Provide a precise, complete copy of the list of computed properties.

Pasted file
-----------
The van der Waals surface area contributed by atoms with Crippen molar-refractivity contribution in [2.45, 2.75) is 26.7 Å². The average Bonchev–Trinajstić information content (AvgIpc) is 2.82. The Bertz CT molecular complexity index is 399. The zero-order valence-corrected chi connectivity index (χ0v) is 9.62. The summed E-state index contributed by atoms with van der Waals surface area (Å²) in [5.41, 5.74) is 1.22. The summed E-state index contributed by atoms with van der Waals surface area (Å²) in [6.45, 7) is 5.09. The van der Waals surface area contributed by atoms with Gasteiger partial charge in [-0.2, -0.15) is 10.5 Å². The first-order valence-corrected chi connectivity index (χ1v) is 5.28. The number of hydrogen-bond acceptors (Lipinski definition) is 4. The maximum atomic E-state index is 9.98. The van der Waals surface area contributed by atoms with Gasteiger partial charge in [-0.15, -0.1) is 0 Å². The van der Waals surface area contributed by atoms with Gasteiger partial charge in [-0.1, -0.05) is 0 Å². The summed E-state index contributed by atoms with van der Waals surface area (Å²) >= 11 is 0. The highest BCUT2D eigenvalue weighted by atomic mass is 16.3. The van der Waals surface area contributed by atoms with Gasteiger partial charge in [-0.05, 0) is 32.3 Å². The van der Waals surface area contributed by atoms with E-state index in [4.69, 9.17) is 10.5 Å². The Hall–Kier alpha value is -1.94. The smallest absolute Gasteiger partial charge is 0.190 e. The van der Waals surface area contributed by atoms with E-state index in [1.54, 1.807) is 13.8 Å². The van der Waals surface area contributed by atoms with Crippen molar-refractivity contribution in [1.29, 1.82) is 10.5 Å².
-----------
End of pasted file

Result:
The van der Waals surface area contributed by atoms with Crippen molar-refractivity contribution in [2.45, 2.75) is 26.7 Å². The average Bonchev–Trinajstić information content (AvgIpc) is 2.82. The Bertz CT molecular complexity index is 399. The zero-order valence-corrected chi connectivity index (χ0v) is 9.62. The summed E-state index contributed by atoms with van der Waals surface area (Å²) in [5.41, 5.74) is 1.22. The summed E-state index contributed by atoms with van der Waals surface area (Å²) in [6.45, 7) is 5.09. The van der Waals surface area contributed by atoms with Gasteiger partial charge in [-0.2, -0.15) is 10.5 Å². The first-order valence-corrected chi connectivity index (χ1v) is 5.28. The number of hydrogen-bond acceptors (Lipinski definition) is 4. The maximum atomic E-state index is 9.98. The van der Waals surface area contributed by atoms with Gasteiger partial charge in [-0.15, -0.1) is 0 Å². The van der Waals surface area contributed by atoms with Gasteiger partial charge in [-0.1, -0.05) is 0 Å². The summed E-state index contributed by atoms with van der Waals surface area (Å²) >= 11 is 0. The highest BCUT2D eigenvalue weighted by atomic mass is 16.3. The van der Waals surface area contributed by atoms with Gasteiger partial charge in [-0.05, 0) is 32.3 Å². The van der Waals surface area contributed by atoms with E-state index in [4.69, 9.17) is 10.5 Å². The Hall–Kier alpha value is -1.94. The smallest absolute Gasteiger partial charge is 0.190 e. The van der Waals surface area contributed by atoms with E-state index in [1.54, 1.807) is 13.8 Å². The van der Waals surface area contributed by atoms with Crippen molar-refractivity contribution in [1.29, 1.82) is 10.5 Å².